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Sender: Mailing list for the LaTeX3 project <[log in to unmask]>
From: Hans Aberg <[log in to unmask]>
Date: Tue, 5 Jun 2001 17:21:20 +0200
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Reply-To: Mailing list for the LaTeX3 project <[log in to unmask]>
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At 13:29 +0100 2001/06/05, Chris Rowley wrote:
>... rather than attempting to categorise the necessary
>information and devise suitable ways to provide it, Frank and I came
>up with the idea of simply supplying a single logical label for every
>ICR string.  Since the first, and still the overwhelmingly most
>diverse, parts of this information came from the needs of multi-lingual
>documents, we called this label the `language' (maybe not a good
>choice).  Our thesis is that `every text string must have a

So this what I arrived at when playing around with these ideas in my mind:

A "language" is a set of parameters on which the typesetting procedures
depend when typesetting what is considered a human textual language.

For example, US and UK English differ in whether the first quotes should be
``...'' or `...', so if one is supposed to enter quotes as say \quote{...}
and let the language sort it out, US and UK English are different
languages. So first, one may classify some such common languages.

But then it might be possible to customize: For example, in Swedish, one
writes dates as 2001-06-05, but I happen to prefer the format 2001/06/05
(even though I rarely write anything in Swedish). So if dates are entered
say by \date{2001}{06}{05} and the rendering is sorted out by the choice of
language, I have created a new "language" by customizing the Swedish date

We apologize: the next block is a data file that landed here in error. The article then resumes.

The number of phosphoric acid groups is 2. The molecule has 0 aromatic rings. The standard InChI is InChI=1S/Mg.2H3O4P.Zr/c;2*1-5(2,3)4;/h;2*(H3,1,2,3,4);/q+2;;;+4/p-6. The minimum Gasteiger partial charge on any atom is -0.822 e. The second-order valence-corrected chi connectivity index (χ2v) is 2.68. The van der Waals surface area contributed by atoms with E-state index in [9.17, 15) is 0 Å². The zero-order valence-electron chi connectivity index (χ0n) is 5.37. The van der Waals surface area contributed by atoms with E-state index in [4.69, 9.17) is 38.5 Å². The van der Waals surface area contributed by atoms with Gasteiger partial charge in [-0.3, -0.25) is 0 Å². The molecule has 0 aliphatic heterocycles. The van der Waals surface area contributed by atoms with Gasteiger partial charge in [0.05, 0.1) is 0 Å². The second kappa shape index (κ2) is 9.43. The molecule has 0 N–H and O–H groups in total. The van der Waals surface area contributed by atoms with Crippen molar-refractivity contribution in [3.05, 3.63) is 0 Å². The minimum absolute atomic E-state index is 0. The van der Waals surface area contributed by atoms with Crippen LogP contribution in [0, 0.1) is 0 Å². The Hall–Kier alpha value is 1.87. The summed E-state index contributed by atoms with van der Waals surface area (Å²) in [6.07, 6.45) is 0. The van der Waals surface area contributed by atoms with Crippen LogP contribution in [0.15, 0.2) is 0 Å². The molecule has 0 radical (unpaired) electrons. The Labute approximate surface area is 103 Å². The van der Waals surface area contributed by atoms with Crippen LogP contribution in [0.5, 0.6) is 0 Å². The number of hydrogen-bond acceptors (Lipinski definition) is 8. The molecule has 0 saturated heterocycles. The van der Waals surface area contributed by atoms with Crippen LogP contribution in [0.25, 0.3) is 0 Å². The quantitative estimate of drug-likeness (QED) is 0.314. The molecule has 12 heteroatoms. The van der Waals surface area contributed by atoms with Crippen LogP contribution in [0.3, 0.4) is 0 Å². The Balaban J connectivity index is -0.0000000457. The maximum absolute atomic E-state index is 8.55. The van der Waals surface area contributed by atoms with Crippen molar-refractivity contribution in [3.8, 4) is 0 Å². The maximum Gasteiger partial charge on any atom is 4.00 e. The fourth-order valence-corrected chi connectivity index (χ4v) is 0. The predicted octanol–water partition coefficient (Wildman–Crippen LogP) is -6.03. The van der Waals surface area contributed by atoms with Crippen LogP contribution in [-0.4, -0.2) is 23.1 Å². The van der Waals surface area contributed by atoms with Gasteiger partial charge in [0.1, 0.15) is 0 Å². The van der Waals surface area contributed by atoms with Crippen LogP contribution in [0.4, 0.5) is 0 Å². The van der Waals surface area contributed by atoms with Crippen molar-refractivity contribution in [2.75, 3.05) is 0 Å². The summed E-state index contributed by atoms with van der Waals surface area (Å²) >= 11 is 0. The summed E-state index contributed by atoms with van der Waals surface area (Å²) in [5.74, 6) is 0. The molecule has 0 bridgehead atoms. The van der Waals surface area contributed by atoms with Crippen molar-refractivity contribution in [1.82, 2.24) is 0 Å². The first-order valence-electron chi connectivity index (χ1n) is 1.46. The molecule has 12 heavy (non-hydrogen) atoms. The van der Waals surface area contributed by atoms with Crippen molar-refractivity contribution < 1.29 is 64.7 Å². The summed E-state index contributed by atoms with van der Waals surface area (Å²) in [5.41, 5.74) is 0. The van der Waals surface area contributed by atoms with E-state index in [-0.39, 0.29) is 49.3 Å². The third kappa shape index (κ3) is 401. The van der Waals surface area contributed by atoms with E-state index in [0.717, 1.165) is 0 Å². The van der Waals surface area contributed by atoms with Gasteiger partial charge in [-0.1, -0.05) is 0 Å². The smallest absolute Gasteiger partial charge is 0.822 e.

The exact implementation is really a question of implementation (which I
describe merely to focus a little on the topic): For the sake of
efficiency, one could decide to have a lookup table over the languages in
use, with keys say a 32-bit number. The key 0 could mean old-TeX
compatibility, keys 1-65536 could be user defined languages (number varying
from document to document), 65537 US English, 65538 UK English, and so on
with other classified languages.

This makes it easy to everywhere light-weight stamp language context, and
also add more language parameters by expanding the language lookup table.

>...In order to distinguish these logical language-labels from anything
>else in the TeX world let us call them LLLs.
>-- whenever a character token list (in an ICR) is constructed or
>   moved, then its LLL must go with it;

In addition to merely stamp the language label on a string, I think that
possibly one may have to stack it, that is, if there is a quote of French
within English, then one can from within the French quote know that it is
within an English quote.

>But if you want \foo to be exclusively a bit of Mandarin text then you
>could (or even should) define something like (syntax is probably
>  \newcommand{\foo}{\languageIC{manadrin}{\unichar{<Unicode code>}}}
>How clever the expansion of \languageIC needs to be will depend on how
>such input will be used.

My guess is that you are here saying that a language can also restrict the